Insurance companies use different methods for calculating a policyholder’s damages. Property damage is the most common claim after a fire or mudslide, and insurance adjusters look carefully at claimant policies to determine which damages the policy covers and which are not covered. An insurance policy will also contain verbiage that dictates what qualifies damages as “total losses,” or irreparable damages that require complete replacement.
For example, a homeowners insurance policy will likely contain a value for the policyholder’s home. If the policy states the home’s total value at $100,000, but the total cost of the damages eclipses this figure, the insurance provider will consider the damaged home a “total loss.” If the policy covers total losses it will also contain specific information regarding what type of coverage is possible for total losses.
Causes of the Thomas Fire and Montecito Mudslide
There are two high-profile class action lawsuits in play in California following the Thomas fire and Montecito mudslide. More than 500 citizens are suing Pacific Gas & Electric for their possible negligence that may have contributed to the fire. This lawsuit alleges that Pacific Gas & Electric failed to properly maintain the vegetation near one of their electrical structures, creating a significant fire hazard in a very dry area vulnerable to wildfires.
Another class action lawsuit against Southern California Edison alleges this utility company started the Thomas fire due to construction activities. The plaintiffs claim that Southern California Edison was negligent in its supervision of a construction effort near an area highly susceptible to wildfires. This suit also names the City of Ventura and the Casitas Municipal Water District as defendants for their negligent maintenance of fire hydrants in the area.
It’s clear that both power lines in poorly maintained areas and construction equipment near dry vegetation pose significant wildfire risks in the dry climate of Santa Barbara County.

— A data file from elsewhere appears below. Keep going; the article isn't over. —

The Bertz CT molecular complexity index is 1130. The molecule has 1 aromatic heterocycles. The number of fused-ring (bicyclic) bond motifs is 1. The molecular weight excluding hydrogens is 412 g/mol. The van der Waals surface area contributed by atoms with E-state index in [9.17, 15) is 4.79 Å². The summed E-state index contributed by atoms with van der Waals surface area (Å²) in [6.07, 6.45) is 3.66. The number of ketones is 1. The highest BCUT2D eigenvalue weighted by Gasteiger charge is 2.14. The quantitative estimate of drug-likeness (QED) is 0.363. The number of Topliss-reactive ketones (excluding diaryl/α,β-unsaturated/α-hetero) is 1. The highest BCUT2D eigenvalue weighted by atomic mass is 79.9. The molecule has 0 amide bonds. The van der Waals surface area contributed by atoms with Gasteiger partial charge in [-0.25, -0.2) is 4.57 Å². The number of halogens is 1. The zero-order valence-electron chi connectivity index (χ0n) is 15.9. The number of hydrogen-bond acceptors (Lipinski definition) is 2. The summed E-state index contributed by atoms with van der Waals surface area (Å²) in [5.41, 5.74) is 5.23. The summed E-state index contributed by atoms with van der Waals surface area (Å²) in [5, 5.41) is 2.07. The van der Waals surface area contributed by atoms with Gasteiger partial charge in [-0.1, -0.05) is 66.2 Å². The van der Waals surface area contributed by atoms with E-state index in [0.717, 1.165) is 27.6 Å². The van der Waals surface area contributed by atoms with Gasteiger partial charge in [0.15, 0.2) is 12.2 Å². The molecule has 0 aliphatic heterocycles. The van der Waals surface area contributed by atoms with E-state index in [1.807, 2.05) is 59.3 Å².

Possible Insurance Concerns for Victims
Dealing with an insurance company can be a complex and frustrating process, especially when considering significant damages that may only have vague relevance to the specific policy in question. Insurers do have a legal and ethical duty to process claims in good faith. They also have the right to fully investigate the validity of a claim and interpret the policy to lower or deny a claim. Insurance bad faith refers to insurance companies engaging in unethical, unprofessional, or malicious activity, and is something to watch for carefully during the claim process.
Anyone who suspects insurance bad faith needs a reliable and experienced attorney. A letter from your attorney to an intransigent insurance company is enough to spur a more mutually agreeable settlement negotiation in many scenarios. It’s also important to keep original copies of all documentation, evidence, and correspondence related to your claim. These records will be invaluable in the event there are any discrepancies between you and your insurance carrier concerning when conversations took place or other details.
Protect Your Rights
If you have suffered losses from the Thomas fire or Montecito mudslide, it’s crucial to know where to turn for legal assistance to protect your rights. Panish Shea & Boyle LLP has secured more than $10 billion in compensation for our Los Angeles clients since our firm’s founding, and we can put our experience and resources at your disposal. Whether you need help filing an insurance claim, need to file a civil action against a negligent party, or have encountered insurance bad faith practices, our attorneys can help. Reach out to our firm today for a free consultation.